Get out of the building

The Jump Start experiment above typifies how the LeanStartup community feel about the importance of talking to customers and the benefits of doing so.

It’s easy to forget this. We talk to customers all the time. Our advisors, prospects, conference attendees, people who reach out with issues – anybody who’s willing to talk to us. But how good are we at reaching into the belly of our customer base and talking to those who aren’t just presented to us? Those who tried the service and left quietly? Those who ‘picked up the package but put it back on the shelf and walked out’?

Process > Tactics

Josh and Hiten at Lean Startup conferencePart of the event affords Gold and Platinum pass holders the opportunity to join an ‘Office Hours’ with their experts and mentors. I was lucky enough to spend some time with Hiten Shah, CEO and co-founder of KISSmetrics.

I wanted to pick Hiten’s brains on being data-driven and settling debates about some of the minutiae. We talked for a long time about what to measure, what not to measure, when to measure, how to measure, you get the idea… With each specific example there was a discussion about the trade off of cost of measure vs benefit (e.g. lost engineering time implementing telemetry vs can we actually use the data). I liked Hiten’s way of thinking about this, how it was a trap and you should focus on the process. Being data-driven, adding telemetry and analyzing the data needs to become muscle memory: cheap, automatic and thoughtless. Data is like a stress toy, as you squeeze one question, more emerge. Focus on the process not the tactics.

Don’t mix the soups

Screen Shot 2014-12-14 at 8.57.33 PM

In being data-driven there’s a few important things to remember. Averages are misleading – when grandma visits the average age of the classroom leaps up dramatically – but you knew that already. Another important idea is the correct application of cohorts.

Your product has been improving over time. A cohort is a slice of your customers organized by timeline. When comparing customers we “mustn’t mix the customers that tasted the awesome July soup with those that tried the awful January soup”. Check out Alastair’s full and epic slideshare (361 slides!).

Success is a barrier to change

A huge percentage of content at the event was focussed on corporate innovation and the challenges faced by intrapreneurs – those who want to bring LeanStartup to their already successful, large employer.

Such large businesses seem aware of the need to support this. In fact, many have gone much further and have actively created internal innovation programs in their business to find ways to disrupt themselves and not fall foul of the innovator’s dilemma.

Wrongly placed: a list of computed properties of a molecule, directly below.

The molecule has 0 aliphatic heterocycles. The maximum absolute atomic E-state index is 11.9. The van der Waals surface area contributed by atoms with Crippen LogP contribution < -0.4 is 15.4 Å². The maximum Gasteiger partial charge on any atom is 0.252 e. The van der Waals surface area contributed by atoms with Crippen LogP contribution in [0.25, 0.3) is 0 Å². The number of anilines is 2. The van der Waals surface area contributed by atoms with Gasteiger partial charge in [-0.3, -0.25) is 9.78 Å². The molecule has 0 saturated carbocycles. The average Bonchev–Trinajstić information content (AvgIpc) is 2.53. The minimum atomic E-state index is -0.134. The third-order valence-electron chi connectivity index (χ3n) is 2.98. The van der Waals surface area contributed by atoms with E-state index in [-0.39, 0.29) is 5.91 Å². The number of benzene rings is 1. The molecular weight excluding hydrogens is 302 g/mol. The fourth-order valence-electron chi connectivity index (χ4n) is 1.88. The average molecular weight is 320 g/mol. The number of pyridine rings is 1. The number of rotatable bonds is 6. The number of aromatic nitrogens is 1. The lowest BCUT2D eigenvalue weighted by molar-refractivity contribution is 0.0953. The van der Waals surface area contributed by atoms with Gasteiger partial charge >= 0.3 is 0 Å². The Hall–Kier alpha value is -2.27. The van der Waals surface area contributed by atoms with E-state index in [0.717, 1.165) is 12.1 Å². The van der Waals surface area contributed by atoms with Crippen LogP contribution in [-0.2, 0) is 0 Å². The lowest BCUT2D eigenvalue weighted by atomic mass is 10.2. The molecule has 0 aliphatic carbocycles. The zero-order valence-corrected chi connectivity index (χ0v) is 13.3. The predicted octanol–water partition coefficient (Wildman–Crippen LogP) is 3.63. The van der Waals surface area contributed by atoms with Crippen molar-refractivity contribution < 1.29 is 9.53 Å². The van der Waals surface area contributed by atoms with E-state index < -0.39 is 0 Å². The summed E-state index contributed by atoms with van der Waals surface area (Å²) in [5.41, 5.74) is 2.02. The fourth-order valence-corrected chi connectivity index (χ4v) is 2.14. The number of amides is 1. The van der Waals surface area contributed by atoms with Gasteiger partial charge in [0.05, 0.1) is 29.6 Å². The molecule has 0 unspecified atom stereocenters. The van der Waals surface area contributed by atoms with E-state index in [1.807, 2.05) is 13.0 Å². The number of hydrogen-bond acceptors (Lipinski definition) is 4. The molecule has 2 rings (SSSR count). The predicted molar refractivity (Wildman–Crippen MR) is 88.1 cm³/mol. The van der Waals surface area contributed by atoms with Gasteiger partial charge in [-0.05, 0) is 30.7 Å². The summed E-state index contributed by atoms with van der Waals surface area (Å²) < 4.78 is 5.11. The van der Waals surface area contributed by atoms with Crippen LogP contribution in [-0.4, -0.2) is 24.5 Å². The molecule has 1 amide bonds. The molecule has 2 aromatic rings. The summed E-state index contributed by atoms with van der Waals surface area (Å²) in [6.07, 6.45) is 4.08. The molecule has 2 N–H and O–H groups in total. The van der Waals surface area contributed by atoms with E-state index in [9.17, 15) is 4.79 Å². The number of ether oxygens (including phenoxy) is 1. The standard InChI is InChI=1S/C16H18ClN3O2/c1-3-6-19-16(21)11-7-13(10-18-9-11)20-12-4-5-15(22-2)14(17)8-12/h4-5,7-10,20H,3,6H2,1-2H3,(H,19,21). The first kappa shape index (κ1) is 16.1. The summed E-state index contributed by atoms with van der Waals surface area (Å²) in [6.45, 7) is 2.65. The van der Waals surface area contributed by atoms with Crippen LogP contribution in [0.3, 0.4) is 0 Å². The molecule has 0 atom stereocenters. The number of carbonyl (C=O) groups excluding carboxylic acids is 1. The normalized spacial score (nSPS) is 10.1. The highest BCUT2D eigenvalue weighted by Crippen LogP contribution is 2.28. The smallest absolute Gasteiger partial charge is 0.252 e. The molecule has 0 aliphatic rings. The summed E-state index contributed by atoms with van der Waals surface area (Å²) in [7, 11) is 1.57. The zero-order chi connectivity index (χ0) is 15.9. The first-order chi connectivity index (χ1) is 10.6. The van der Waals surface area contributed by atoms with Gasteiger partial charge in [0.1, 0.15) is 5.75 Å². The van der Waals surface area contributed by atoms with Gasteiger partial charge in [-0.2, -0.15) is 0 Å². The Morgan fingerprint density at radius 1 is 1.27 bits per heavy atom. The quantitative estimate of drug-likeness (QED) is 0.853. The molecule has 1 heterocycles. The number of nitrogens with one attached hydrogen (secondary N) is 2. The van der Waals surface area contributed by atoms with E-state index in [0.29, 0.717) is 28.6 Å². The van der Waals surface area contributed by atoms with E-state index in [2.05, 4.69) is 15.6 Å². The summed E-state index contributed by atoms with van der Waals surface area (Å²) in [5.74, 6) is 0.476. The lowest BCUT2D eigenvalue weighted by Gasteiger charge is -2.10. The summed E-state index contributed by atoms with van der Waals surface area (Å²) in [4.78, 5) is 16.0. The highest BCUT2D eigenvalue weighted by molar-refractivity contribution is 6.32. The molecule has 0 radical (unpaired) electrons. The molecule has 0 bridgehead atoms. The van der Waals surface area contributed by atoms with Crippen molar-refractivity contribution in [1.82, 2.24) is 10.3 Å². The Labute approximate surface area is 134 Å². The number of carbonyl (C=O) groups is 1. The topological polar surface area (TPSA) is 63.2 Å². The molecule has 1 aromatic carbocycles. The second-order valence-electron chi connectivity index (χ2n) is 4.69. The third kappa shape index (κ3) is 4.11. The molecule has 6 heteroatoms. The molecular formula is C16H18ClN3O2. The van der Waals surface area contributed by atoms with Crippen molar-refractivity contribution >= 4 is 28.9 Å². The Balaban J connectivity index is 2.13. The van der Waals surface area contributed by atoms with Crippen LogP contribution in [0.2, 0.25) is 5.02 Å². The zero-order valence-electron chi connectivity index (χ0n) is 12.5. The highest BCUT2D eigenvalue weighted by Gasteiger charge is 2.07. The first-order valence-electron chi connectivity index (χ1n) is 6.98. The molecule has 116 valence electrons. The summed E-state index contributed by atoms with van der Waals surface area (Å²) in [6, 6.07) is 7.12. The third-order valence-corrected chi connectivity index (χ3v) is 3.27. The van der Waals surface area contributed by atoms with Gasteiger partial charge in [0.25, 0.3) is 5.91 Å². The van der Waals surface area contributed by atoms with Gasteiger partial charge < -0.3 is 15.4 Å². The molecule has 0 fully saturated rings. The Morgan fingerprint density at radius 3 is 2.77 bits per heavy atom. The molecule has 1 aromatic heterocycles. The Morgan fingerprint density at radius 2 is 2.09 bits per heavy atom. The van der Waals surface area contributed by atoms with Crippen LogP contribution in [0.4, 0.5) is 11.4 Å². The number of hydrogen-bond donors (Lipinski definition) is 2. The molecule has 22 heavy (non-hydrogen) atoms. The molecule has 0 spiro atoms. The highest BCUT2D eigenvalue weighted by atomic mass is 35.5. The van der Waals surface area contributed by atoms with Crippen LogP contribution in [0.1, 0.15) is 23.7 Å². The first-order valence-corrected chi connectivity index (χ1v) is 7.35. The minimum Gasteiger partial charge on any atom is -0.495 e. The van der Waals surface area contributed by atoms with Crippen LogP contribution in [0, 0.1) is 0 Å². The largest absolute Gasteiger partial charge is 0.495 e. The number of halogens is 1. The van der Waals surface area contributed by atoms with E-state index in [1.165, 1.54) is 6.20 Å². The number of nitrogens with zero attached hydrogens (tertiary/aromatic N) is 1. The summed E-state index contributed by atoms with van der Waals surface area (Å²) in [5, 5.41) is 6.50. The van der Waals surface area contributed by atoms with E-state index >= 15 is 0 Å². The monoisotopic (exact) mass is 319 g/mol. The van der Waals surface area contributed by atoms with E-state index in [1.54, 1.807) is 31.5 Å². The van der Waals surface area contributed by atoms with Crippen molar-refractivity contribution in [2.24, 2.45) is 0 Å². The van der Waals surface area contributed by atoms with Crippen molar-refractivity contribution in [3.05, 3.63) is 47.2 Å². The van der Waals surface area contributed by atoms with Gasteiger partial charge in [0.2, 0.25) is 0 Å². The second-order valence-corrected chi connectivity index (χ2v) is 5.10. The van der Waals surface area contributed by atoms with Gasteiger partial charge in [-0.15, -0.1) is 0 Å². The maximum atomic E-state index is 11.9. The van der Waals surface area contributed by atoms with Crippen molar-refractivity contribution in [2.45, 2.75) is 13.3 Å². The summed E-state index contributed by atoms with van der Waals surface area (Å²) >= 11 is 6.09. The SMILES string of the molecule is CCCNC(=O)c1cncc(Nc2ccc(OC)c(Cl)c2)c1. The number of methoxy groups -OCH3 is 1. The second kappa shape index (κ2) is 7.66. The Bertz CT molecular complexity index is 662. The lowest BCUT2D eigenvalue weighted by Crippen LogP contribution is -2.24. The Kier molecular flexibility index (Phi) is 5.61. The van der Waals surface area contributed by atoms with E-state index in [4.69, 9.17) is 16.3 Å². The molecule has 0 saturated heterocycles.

One interesting twist on this idea was PCH International‘s Highway 1. PCH specialize in hardware manufacture and supply chain management and as such created an incubator specializing in hardware startups. Highway 1 currently houses a number of high profile early stage businesses including navdy and a personal favorite: switchmate.

An interesting way for PCH to ‘stuff their own pipe’ whilst fostering these exciting small hardware businesses.

Any smart CEO can see the importance of reinventing their own processes and embracing innovation at this time. There’s a genuine sense that we’re at a new zenith in business change right now and both the risks and opportunities are huge. This was evident in the sheer number of large organizations that had significant attendance or were presenting at the conference. Here’s just a few employers of people I met at the event recalled from memory: Google, Toyota, Cisco, Yammer (Microsoft), HP, Thomson Reuters, Davidson College (177 year old educational institution), Telefonica and Adobe. It’s not just for startups.

As the idea of experimentation matures in the lean community, there’s a growing swell around the idea that evolution trumps intelligent design. That is, if you can run more experiments and let data decide the winner, you stand a higher chance of being successful. Which raises the question, how do you dramatically increase the number of experiments?

Adobe Kickbox

Adobe had one of the most interesting presentations on corporate innovation with their kickbox project which aimed to answer exactly this question. Kickbox is a formalized innovation program that itself has been productized. A selected employee receives a red box that contains resources necessary for them to run an innovation experiment. Lots of enterprises are running similar programs (but without the beautiful graphic design) but the real innovation in kickbox is the inclusion of a $1000 pre-paid credit card. The recipient can spend this on their experiment however they like with no need to file receipts or submit expense reports. Anybody reading this who works at a large organization just had their head explode.

Table stakes

The Lean Startup conference is comfortably one of my favorite events and this is just a pinch of my highlights. To conclude the article I want to close with my biggest learning at the event. This wasn’t yielded from a single session or discussion but was innate and ingrained. It was apparent in the experiences of the experts and attendees.

The Lean Startup approach is no longer an advantage, it’s table stakes.